Latest In Nanotech Lithography

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Last, a new addition to your tech lexicon: Nanotech lithography. In the latest issue of Breakthrough Technology Alert, editor Patrick Cox told his readers about the coming boom in a technology that allows us to “print” electronics on virtually anything.

“Xerox has developed a silver-based conductive ink that can be printed on everything from plastics to textiles,” Patrick notes. “The ink’s melting temperature of 140 degrees Celsius is low enough to allow printing on plastics. Instead of expensive fabrication facilities, specialized inkjet printers will be able to print circuits that could be used as part of flexible signage, radio frequency identifier tags and even novelty clothing.

“Beyond logic circuits, energy storage devices will be printable as well. Two years ago, chemists at the Rensselaer Polytechnic Institute in Troy, N.Y., were able to place a thin film of cellulose over a surface of carbon nanotubes. This breakthrough will enable paper and CNT-based batteries. Stanford researchers have been able to take a paper substrate and coat it with ink made of silver and carbon nanotubes to create working ‘paper batteries.’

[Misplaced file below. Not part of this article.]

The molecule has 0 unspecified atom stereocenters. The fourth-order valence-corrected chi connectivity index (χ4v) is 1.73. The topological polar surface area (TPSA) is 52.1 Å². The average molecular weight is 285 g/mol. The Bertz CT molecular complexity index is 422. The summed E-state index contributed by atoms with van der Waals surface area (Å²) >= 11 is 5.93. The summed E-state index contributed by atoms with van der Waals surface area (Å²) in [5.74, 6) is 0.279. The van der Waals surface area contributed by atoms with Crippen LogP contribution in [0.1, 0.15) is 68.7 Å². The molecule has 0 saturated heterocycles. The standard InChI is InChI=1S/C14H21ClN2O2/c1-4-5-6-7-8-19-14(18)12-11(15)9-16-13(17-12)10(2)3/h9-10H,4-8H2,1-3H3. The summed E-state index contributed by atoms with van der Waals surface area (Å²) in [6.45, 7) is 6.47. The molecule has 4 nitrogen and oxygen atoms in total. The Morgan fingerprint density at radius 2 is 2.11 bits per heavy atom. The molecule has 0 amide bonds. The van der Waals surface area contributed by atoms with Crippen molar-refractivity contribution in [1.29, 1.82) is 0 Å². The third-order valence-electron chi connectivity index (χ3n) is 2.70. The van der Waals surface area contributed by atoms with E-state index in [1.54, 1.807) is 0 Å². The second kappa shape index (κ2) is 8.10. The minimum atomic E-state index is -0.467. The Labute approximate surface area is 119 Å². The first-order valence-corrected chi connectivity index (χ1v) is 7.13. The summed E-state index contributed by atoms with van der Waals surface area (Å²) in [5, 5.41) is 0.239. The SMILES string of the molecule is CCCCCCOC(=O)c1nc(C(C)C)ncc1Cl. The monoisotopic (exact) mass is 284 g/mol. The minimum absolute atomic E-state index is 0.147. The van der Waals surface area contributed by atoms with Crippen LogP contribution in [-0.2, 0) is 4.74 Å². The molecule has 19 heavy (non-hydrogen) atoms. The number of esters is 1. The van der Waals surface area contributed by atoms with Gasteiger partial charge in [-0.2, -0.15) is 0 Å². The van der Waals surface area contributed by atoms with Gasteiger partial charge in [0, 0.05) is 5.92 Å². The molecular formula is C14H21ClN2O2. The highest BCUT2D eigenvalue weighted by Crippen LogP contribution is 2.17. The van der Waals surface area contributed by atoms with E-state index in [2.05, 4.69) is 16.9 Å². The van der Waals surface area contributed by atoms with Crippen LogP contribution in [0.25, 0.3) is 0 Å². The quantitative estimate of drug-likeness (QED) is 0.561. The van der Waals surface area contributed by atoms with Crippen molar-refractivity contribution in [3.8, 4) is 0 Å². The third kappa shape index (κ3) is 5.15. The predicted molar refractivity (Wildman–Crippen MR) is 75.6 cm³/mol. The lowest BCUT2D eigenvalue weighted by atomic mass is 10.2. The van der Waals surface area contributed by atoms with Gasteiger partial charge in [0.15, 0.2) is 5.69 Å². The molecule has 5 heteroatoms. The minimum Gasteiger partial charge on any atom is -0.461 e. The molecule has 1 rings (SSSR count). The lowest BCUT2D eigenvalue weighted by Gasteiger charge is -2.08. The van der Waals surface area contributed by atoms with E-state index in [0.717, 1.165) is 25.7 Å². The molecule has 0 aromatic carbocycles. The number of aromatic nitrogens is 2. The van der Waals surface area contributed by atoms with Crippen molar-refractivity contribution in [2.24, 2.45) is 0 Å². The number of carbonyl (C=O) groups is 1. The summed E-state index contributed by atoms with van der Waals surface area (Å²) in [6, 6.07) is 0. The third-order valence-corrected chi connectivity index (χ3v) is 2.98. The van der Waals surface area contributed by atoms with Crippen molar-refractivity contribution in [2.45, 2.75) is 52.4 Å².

“Paper-based batteries charge and discharge quickly, making them suitable for a wide variety of technologies. Together, these breakthroughs herald an era of ultra-cheap, easily manufactured energy storage…

“New nanotech-scale manufacturing and materials technologies in the semiconductor industry are going to power a revolution in how we make electronic devices, power our homes and collect and analyze information. Right now, the vast majority of people have no idea how profound these changes are going to be.”

This is just one of several technologies Patrick says are on the verge of changing the world as we know it. For the full list, look here.

Source: Agora Financial

Stuff like this is so cool.  Even more cool will be the ability to fabricate electronics at home.  What a brave new frontier to the information age!

Imagine some day people will buy $5,000 circuit printers with custom enclosure fabrication functionality.  The user will download the specs and it will spit out a shiny new gadget.  The requirements will change just like computers, along the lines of Moore's Law, so you'll want to have the latest printer.  The fabricated gadgets could be as simple as a flash application today, like those annoying sound boards.  Or it might be a hand-held game because eventually, these printers will be capable of fabricating lights, simple displays, and so forth, I imagine.  Or maybe the lights are external and the displays would use a form of e-ink technology!

There will be completely practical uses for these printers, but by far, they will be used for total crap.  Sounds like fun!  Maybe I'll be able to print an actual working full sized flying car!  I was promised flying cars, you know (E: Yes, Anthony, we know you were promised flying cars).

Posted via email from Anthony Martin's Weblog


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